Your father didn’t like me much. In fact, I don’t think he liked me at all. Still, as I watch him being lowered into the ground, I feel a twinge of sadness. Maybe because you’re not here to see him for the last time. Maybe because he didn’t live long enough for me to prove him wrong.
These days when I watch you sleep, his words ring through my mind. That day feels like an old picture, the black-and-white stained with a deep shade of red pain.
I stood outside your gate, soaking in the rain. The drops sliced through my skin like pint-sized blades. I think I was there for hours because when you came out, the sun was out again.
You ran out of the house, like a billow of wind from the North. I felt like I could breathe again. You ran to the gate, to me. You grabbed the bars and started to shake them. You looked like a deer stuck in one of my traps at the farm. Innocent. Beautiful. Dying.
Your father came up behind you. I will never forget his stare as his eyes danced along my body. It was like a blank page, devoid of the ink’s sensual caress. When he spoke, his voice felt like dry grains of corn rubbing against my ears.
‘Have you considered that my daughter here is a soon-to-be pharmacist?’
‘Have you considered that she is now completing her bachelor’s in pharmacy and will proceed to do her MPhil in the UK?’
‘Have you considered, young man, what kind of future you, an unschooled farmer, will have with her?’
That was when I turned away. I left my dying deer alone in the trap. Ndo Nkem.
These days when I watch you sleep, I remember that day. You look the same Nkem; that tortured gaze, the endless depth of your eyes, the silent tears. Do you know, these doctors, they call you a vegetable. They say your brain has abandoned your body. Nkem, they are wrong. You are not Ugwu or Afang. You are ripe tomato, fresh and juicy. I know you are just sleeping.
Don’t say anything now, Nkem but one of these days day, I’m telling you, I will take you home. I will show you my new crop. The season has been very good. I will remove all these tubes and pipes they have tied you up with and unplug that annoying machine that is always beeping too loudly. The noise is bad for you.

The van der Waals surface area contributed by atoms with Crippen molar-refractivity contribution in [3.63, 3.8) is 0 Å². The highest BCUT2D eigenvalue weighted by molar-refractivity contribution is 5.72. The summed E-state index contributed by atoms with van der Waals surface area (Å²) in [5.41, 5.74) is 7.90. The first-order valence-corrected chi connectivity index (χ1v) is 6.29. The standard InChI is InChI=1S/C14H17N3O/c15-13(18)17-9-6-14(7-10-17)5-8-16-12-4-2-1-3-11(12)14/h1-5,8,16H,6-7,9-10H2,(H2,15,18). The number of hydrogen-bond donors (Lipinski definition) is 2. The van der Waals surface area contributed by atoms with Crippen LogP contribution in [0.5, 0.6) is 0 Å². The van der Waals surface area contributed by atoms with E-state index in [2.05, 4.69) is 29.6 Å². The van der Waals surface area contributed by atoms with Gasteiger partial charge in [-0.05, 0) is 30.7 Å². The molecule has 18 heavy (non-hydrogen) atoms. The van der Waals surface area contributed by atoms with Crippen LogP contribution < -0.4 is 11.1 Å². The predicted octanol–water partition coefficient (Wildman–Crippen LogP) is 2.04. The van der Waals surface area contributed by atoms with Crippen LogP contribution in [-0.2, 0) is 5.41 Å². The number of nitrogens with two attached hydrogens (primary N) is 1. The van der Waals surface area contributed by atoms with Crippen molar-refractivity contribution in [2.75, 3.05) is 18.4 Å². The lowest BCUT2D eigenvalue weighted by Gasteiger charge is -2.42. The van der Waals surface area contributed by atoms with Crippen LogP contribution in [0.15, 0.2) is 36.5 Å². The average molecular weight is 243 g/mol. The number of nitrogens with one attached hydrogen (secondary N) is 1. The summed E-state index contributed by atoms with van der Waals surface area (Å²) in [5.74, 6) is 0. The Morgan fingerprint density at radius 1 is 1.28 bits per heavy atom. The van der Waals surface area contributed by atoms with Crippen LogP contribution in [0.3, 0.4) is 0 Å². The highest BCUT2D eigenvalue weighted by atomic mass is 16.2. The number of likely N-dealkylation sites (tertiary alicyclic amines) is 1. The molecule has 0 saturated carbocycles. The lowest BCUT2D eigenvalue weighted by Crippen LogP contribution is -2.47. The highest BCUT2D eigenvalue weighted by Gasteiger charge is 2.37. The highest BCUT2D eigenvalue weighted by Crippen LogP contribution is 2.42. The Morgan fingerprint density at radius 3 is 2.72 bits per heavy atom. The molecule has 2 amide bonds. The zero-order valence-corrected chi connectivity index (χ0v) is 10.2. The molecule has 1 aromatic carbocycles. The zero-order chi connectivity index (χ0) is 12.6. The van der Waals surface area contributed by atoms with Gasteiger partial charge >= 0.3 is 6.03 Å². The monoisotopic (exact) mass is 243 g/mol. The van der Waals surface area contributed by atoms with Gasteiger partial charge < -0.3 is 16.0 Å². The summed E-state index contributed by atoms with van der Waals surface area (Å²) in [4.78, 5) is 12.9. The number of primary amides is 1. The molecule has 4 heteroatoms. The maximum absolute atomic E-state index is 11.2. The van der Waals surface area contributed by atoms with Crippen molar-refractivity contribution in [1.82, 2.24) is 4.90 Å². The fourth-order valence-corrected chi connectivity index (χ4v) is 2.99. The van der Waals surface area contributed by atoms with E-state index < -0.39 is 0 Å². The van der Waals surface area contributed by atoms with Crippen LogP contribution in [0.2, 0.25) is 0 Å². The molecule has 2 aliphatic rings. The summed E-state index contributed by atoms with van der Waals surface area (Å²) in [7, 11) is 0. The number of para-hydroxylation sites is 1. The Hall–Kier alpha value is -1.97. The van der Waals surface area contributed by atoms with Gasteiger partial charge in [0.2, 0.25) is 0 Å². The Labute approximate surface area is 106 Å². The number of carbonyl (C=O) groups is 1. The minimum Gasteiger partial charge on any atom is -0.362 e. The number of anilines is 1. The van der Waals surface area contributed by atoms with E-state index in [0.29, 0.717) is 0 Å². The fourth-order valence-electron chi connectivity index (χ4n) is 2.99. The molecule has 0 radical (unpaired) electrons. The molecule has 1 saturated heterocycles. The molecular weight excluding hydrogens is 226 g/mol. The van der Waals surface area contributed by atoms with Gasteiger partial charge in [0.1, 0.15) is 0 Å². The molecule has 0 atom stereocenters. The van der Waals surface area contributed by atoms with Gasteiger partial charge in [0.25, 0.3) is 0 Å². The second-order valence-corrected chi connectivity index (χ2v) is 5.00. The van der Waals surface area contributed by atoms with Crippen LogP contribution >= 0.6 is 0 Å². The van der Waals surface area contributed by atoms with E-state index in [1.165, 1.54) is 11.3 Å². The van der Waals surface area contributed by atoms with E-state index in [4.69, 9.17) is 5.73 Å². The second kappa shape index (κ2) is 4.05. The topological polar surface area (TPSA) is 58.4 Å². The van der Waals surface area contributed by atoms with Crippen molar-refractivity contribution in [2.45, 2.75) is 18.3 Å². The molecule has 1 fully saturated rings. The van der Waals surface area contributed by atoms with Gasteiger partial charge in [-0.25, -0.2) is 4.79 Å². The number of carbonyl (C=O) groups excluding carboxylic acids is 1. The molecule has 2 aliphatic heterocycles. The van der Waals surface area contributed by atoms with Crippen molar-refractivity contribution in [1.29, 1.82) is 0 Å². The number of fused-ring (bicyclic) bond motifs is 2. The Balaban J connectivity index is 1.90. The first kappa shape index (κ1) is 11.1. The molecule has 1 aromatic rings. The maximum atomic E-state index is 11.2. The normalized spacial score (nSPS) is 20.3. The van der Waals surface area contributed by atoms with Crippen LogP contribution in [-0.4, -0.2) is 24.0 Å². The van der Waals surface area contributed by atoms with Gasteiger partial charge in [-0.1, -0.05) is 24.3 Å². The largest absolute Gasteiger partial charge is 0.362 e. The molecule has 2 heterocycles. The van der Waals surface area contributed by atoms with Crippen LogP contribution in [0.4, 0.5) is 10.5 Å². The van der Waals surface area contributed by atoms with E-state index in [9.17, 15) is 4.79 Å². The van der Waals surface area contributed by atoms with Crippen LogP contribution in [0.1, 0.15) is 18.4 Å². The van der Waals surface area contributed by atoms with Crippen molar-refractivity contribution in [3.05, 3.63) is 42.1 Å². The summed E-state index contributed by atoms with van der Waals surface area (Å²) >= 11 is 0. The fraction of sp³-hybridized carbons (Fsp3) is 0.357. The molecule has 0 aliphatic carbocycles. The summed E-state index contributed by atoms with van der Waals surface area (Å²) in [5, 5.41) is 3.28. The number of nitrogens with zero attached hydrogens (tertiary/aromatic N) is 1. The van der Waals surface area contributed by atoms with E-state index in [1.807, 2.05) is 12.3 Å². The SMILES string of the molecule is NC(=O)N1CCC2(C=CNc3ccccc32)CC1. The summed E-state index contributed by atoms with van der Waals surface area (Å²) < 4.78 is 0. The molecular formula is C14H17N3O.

I will find that devil’s son that your father gave you away to. He will get a beating ten times as bad as the one he gave you till he curses his mother for giving him life. No, I will take his head off clean with my machete and make it into a stool for you.
I will take you home, Nkem.
Zulaikhah Agoro is a fourth-year Building student at the University of Lagos, and Campus Editor at LinkedIn. She curated the Random Thoughts series on frandela.com and her work has been featured on Agbowo, Bella Naija, the Okike Prize Anthology and Brittle Paper. She was shortlisted in the top 10 of the AFREADA Photo Story Contest 2016 and the top 35 of the Africa Writes x AFREADA Short Story Contest 2017. She writes and edits freelance pieces when she is not busy daydreaming about spending money she doesn’t have…yet
This story was published as a finalist of the AFREADA x Africa Writes Competition. Writers had to produce a 500-word story from a dialogue in Chigozie Obioma’s latest novel, An Orchestra of Minorities.
Related country: Nigeria
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